On a warm fall morning late last month we safely transported one of our Hooded Cranes, “Belmont,” one-hour south to the University of Wisconsin-Madison School of Veterinary Medicine. In early November, 18 year-old Belmont began exhibiting significant right leg lameness and knuckling of her foot, or walking on the tops of her toes, and we needed additional insight into why this was happening. The International Crane Foundation has had a Memorandum of Understanding with the School of Veterinary Medicine for 24/7 veterinary services since 2000. Most of this agreement is fulfilled by my position at the International Crane Foundation, but it also includes preferred access to the Special Species Service and other specialties at the University when needed.
With the School of Veterinary Medicine’s consultation, we completed a neurologic exam, a CT scan, and an ultrasound exam of Belmont’s legs. The tests showed the presence of advanced arthritis in the right tarsus joint (or hock, analogous to the ankle in humans), and decreased pliability of the tendons lower in her leg, but no other problems.
Ms. Savannah Lauer, a senior veterinary student at the University of Wisconsin, recently completed her six-week preceptorship in Avian and Conservation Medicine at our headquarters. During her preceptorship, Savannah moved along a helpful piece of research on the occurrence of osteoarthritis in our captive flock. Cranes are long-lived birds and may experience degenerative conditions like arthritis following traumatic injury to a limb, or simply develop these conditions later in life. Savannah helped update an inventory of historical cases from our flock – 38 so far – and conducted a limited analysis on potential risk factors.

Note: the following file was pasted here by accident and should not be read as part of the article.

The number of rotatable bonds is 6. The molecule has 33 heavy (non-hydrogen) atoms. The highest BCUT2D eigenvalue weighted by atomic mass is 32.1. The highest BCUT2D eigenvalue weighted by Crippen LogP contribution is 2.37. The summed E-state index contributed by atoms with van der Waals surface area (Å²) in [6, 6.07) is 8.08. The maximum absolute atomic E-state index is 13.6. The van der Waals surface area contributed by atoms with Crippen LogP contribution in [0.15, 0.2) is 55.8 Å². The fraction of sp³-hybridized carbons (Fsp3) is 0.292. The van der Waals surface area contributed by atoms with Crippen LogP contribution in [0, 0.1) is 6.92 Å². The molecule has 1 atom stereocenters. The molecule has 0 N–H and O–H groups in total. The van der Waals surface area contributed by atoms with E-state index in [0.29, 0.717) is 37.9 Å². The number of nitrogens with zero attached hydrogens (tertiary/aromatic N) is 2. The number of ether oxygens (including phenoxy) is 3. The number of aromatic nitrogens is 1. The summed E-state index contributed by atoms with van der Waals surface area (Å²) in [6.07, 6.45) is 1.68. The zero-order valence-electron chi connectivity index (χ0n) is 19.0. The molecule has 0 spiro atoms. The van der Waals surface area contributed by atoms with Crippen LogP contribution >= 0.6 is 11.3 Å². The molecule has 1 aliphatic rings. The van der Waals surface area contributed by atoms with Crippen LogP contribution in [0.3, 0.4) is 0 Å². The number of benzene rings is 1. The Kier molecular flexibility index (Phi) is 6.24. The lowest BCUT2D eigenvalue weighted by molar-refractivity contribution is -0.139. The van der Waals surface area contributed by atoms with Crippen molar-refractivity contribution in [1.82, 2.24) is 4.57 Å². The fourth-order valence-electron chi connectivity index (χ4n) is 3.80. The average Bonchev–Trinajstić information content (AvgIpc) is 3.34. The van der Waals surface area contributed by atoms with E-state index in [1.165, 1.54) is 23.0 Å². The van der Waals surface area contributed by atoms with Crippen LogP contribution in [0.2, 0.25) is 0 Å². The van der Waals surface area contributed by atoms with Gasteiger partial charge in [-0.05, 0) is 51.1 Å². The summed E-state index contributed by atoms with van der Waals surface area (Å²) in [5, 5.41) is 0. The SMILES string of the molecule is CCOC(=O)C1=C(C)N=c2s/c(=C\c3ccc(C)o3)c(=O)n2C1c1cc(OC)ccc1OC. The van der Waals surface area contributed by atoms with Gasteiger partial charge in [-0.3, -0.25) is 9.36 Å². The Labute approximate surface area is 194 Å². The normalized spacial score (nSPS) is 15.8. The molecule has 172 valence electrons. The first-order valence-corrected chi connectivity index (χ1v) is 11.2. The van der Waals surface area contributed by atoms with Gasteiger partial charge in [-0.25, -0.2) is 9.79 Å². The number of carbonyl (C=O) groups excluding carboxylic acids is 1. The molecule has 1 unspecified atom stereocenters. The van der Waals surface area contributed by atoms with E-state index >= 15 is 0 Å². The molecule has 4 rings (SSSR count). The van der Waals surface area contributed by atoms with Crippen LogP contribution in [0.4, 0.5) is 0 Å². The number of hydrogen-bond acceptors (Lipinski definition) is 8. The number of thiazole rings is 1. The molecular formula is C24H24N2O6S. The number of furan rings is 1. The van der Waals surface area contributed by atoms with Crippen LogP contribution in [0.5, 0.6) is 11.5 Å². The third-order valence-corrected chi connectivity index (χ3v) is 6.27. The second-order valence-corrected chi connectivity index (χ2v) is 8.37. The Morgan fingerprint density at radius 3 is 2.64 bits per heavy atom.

The results indicate that the average age of the cranes was 22 years when their condition was diagnosed, and the occurrence of the condition was similar between females and males. Cases have been described in 12 crane species, 29% of the cranes had a history of a previous injury, and 55% of the cranes developed arthritis in more than one joint. We hope to publish these results in the coming year.
Belmont’s case represents a common progression of the disease in cranes following injury – 14 years in the making – and is reflected in the findings of this research. In 2002, as a 4 year-old, Belmont sustained a significant right tarsal joint injury that required nearly four months of care. At the time, she was the star of our flight show, a daily program during our visitor season for which she was trained to fly between two points to demonstrate a crane in flight. After her treatment and a period of healing, she was able to return to her flight show training.
After her exams last month at the School of Veterinary Medicine, we placed a supportive splint on Belmont’s leg, and she is on medication to relieve her discomfort. We are considering whether a tendon surgery can help in her case. We will keep you updated on her progress!
Story submitted by Dr. Barry Hartup, International Crane Foundation Director of Conservation Medicine.